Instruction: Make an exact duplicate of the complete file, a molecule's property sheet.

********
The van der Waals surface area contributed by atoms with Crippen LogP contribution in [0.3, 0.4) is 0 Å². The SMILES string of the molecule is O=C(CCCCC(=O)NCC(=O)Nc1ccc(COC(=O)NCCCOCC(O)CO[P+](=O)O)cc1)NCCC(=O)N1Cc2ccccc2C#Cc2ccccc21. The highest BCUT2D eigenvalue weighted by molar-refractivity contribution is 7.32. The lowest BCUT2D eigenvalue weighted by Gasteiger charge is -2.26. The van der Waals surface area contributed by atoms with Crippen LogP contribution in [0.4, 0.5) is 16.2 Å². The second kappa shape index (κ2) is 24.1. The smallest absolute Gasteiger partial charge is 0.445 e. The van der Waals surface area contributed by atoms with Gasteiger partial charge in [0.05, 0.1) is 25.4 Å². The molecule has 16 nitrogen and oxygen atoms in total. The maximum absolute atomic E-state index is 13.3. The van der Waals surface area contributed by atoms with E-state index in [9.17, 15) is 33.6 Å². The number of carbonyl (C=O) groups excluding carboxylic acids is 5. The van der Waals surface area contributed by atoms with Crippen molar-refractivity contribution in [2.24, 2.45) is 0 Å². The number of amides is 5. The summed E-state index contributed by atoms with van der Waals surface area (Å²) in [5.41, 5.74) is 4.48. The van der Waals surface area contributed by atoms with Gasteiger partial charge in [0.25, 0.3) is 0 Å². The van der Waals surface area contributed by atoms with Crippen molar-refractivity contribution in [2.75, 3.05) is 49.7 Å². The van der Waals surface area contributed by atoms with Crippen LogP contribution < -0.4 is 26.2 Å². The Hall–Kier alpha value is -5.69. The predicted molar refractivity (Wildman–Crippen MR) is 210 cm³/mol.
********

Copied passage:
The van der Waals surface area contributed by atoms with Crippen LogP contribution in [0.3, 0.4) is 0 Å². The SMILES string of the molecule is O=C(CCCCC(=O)NCC(=O)Nc1ccc(COC(=O)NCCCOCC(O)CO[P+](=O)O)cc1)NCCC(=O)N1Cc2ccccc2C#Cc2ccccc21. The highest BCUT2D eigenvalue weighted by molar-refractivity contribution is 7.32. The lowest BCUT2D eigenvalue weighted by Gasteiger charge is -2.26. The van der Waals surface area contributed by atoms with Crippen LogP contribution in [0.4, 0.5) is 16.2 Å². The second kappa shape index (κ2) is 24.1. The smallest absolute Gasteiger partial charge is 0.445 e. The van der Waals surface area contributed by atoms with Gasteiger partial charge in [0.05, 0.1) is 25.4 Å². The molecule has 16 nitrogen and oxygen atoms in total. The maximum absolute atomic E-state index is 13.3. The van der Waals surface area contributed by atoms with E-state index in [9.17, 15) is 33.6 Å². The number of carbonyl (C=O) groups excluding carboxylic acids is 5. The van der Waals surface area contributed by atoms with Crippen molar-refractivity contribution in [2.24, 2.45) is 0 Å². The number of amides is 5. The summed E-state index contributed by atoms with van der Waals surface area (Å²) in [5.41, 5.74) is 4.48. The van der Waals surface area contributed by atoms with Gasteiger partial charge in [0.25, 0.3) is 0 Å². The van der Waals surface area contributed by atoms with Crippen molar-refractivity contribution in [2.75, 3.05) is 49.7 Å². The van der Waals surface area contributed by atoms with Crippen LogP contribution < -0.4 is 26.2 Å². The Hall–Kier alpha value is -5.69. The predicted molar refractivity (Wildman–Crippen MR) is 210 cm³/mol.